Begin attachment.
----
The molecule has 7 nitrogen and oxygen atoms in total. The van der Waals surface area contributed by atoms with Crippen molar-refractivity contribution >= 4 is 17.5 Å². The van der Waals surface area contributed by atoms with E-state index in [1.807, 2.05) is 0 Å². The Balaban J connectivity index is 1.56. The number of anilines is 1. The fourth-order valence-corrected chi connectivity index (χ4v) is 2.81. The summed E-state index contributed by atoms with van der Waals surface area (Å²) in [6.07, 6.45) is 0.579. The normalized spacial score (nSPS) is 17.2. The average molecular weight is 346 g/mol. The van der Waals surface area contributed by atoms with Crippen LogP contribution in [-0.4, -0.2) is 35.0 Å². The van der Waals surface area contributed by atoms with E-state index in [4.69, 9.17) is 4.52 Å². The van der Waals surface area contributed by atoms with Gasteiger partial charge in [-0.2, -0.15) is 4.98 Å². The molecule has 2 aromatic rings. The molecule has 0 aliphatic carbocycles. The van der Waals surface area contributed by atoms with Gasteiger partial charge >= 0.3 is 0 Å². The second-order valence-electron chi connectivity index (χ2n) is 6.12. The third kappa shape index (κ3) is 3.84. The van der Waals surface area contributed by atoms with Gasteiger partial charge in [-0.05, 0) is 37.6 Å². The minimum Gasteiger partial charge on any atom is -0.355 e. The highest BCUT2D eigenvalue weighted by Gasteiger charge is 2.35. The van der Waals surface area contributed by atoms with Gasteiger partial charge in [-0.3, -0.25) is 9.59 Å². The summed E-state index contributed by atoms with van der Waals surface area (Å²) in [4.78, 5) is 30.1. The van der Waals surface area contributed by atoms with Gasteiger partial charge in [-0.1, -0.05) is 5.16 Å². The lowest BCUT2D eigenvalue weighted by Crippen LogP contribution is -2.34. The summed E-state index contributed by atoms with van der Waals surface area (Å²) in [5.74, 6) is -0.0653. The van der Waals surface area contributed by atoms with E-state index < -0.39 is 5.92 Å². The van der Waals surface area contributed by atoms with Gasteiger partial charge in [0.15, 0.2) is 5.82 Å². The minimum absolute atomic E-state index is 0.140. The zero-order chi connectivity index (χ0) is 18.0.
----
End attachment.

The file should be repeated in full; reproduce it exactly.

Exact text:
The molecule has 7 nitrogen and oxygen atoms in total. The van der Waals surface area contributed by atoms with Crippen molar-refractivity contribution >= 4 is 17.5 Å². The van der Waals surface area contributed by atoms with E-state index in [1.807, 2.05) is 0 Å². The Balaban J connectivity index is 1.56. The number of anilines is 1. The fourth-order valence-corrected chi connectivity index (χ4v) is 2.81. The summed E-state index contributed by atoms with van der Waals surface area (Å²) in [6.07, 6.45) is 0.579. The normalized spacial score (nSPS) is 17.2. The average molecular weight is 346 g/mol. The van der Waals surface area contributed by atoms with Crippen LogP contribution in [-0.4, -0.2) is 35.0 Å². The van der Waals surface area contributed by atoms with E-state index in [4.69, 9.17) is 4.52 Å². The van der Waals surface area contributed by atoms with Gasteiger partial charge in [-0.2, -0.15) is 4.98 Å². The molecule has 2 aromatic rings. The molecule has 0 aliphatic carbocycles. The van der Waals surface area contributed by atoms with Gasteiger partial charge >= 0.3 is 0 Å². The second-order valence-electron chi connectivity index (χ2n) is 6.12. The third kappa shape index (κ3) is 3.84. The van der Waals surface area contributed by atoms with Gasteiger partial charge in [-0.05, 0) is 37.6 Å². The minimum Gasteiger partial charge on any atom is -0.355 e. The highest BCUT2D eigenvalue weighted by Gasteiger charge is 2.35. The van der Waals surface area contributed by atoms with Gasteiger partial charge in [-0.3, -0.25) is 9.59 Å². The summed E-state index contributed by atoms with van der Waals surface area (Å²) in [4.78, 5) is 30.1. The van der Waals surface area contributed by atoms with Gasteiger partial charge in [-0.1, -0.05) is 5.16 Å². The lowest BCUT2D eigenvalue weighted by Crippen LogP contribution is -2.34. The summed E-state index contributed by atoms with van der Waals surface area (Å²) in [5.74, 6) is -0.0653. The van der Waals surface area contributed by atoms with E-state index < -0.39 is 5.92 Å². The van der Waals surface area contributed by atoms with Gasteiger partial charge in [0.15, 0.2) is 5.82 Å². The minimum absolute atomic E-state index is 0.140. The zero-order chi connectivity index (χ0) is 18.0.